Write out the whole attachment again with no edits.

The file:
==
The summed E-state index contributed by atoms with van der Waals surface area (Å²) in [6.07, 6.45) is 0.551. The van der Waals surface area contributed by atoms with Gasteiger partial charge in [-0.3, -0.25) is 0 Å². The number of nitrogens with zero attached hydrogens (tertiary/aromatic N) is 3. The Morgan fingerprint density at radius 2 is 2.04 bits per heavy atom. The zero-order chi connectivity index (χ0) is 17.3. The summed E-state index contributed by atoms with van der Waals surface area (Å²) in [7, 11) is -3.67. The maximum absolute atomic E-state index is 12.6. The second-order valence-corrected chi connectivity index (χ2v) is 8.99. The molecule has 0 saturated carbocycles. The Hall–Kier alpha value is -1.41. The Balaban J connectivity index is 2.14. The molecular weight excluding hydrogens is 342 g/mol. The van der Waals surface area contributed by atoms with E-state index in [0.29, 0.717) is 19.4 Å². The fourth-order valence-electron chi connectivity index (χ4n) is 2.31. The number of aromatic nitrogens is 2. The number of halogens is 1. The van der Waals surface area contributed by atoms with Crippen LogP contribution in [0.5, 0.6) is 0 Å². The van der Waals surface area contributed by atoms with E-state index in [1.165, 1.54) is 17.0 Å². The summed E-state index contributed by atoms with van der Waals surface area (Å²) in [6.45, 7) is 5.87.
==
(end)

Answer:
The summed E-state index contributed by atoms with van der Waals surface area (Å²) in [6.07, 6.45) is 0.551. The van der Waals surface area contributed by atoms with Gasteiger partial charge in [-0.3, -0.25) is 0 Å². The number of nitrogens with zero attached hydrogens (tertiary/aromatic N) is 3. The Morgan fingerprint density at radius 2 is 2.04 bits per heavy atom. The zero-order chi connectivity index (χ0) is 17.3. The summed E-state index contributed by atoms with van der Waals surface area (Å²) in [7, 11) is -3.67. The maximum absolute atomic E-state index is 12.6. The second-order valence-corrected chi connectivity index (χ2v) is 8.99. The molecule has 0 saturated carbocycles. The Hall–Kier alpha value is -1.41. The Balaban J connectivity index is 2.14. The molecular weight excluding hydrogens is 342 g/mol. The van der Waals surface area contributed by atoms with E-state index in [0.29, 0.717) is 19.4 Å². The fourth-order valence-electron chi connectivity index (χ4n) is 2.31. The number of aromatic nitrogens is 2. The number of halogens is 1. The van der Waals surface area contributed by atoms with Crippen LogP contribution in [0.5, 0.6) is 0 Å². The van der Waals surface area contributed by atoms with E-state index in [1.165, 1.54) is 17.0 Å². The summed E-state index contributed by atoms with van der Waals surface area (Å²) in [6.45, 7) is 5.87.